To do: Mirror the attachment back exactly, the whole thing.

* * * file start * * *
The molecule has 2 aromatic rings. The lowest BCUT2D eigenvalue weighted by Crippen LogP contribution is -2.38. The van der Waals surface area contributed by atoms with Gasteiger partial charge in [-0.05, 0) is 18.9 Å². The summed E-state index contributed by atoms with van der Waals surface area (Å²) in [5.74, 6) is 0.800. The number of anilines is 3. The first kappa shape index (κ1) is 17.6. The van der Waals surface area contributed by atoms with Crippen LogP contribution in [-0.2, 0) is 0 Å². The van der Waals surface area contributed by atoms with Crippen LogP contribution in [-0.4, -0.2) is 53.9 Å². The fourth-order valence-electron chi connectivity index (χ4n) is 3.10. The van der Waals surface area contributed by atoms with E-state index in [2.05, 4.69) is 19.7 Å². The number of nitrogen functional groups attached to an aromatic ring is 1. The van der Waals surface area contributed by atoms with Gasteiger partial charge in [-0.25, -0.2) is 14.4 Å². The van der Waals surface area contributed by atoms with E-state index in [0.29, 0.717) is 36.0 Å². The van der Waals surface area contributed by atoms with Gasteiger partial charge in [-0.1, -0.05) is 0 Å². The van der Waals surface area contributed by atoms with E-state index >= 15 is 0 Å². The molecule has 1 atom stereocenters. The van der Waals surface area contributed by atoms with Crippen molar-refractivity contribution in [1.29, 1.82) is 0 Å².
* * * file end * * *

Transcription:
The molecule has 2 aromatic rings. The lowest BCUT2D eigenvalue weighted by Crippen LogP contribution is -2.38. The van der Waals surface area contributed by atoms with Gasteiger partial charge in [-0.05, 0) is 18.9 Å². The summed E-state index contributed by atoms with van der Waals surface area (Å²) in [5.74, 6) is 0.800. The number of anilines is 3. The first kappa shape index (κ1) is 17.6. The van der Waals surface area contributed by atoms with Crippen LogP contribution in [-0.2, 0) is 0 Å². The van der Waals surface area contributed by atoms with Crippen LogP contribution in [-0.4, -0.2) is 53.9 Å². The fourth-order valence-electron chi connectivity index (χ4n) is 3.10. The van der Waals surface area contributed by atoms with E-state index in [2.05, 4.69) is 19.7 Å². The number of nitrogen functional groups attached to an aromatic ring is 1. The van der Waals surface area contributed by atoms with Gasteiger partial charge in [-0.25, -0.2) is 14.4 Å². The van der Waals surface area contributed by atoms with E-state index in [0.29, 0.717) is 36.0 Å². The van der Waals surface area contributed by atoms with Gasteiger partial charge in [-0.1, -0.05) is 0 Å². The van der Waals surface area contributed by atoms with E-state index >= 15 is 0 Å². The molecule has 1 atom stereocenters. The van der Waals surface area contributed by atoms with Crippen molar-refractivity contribution in [1.29, 1.82) is 0 Å².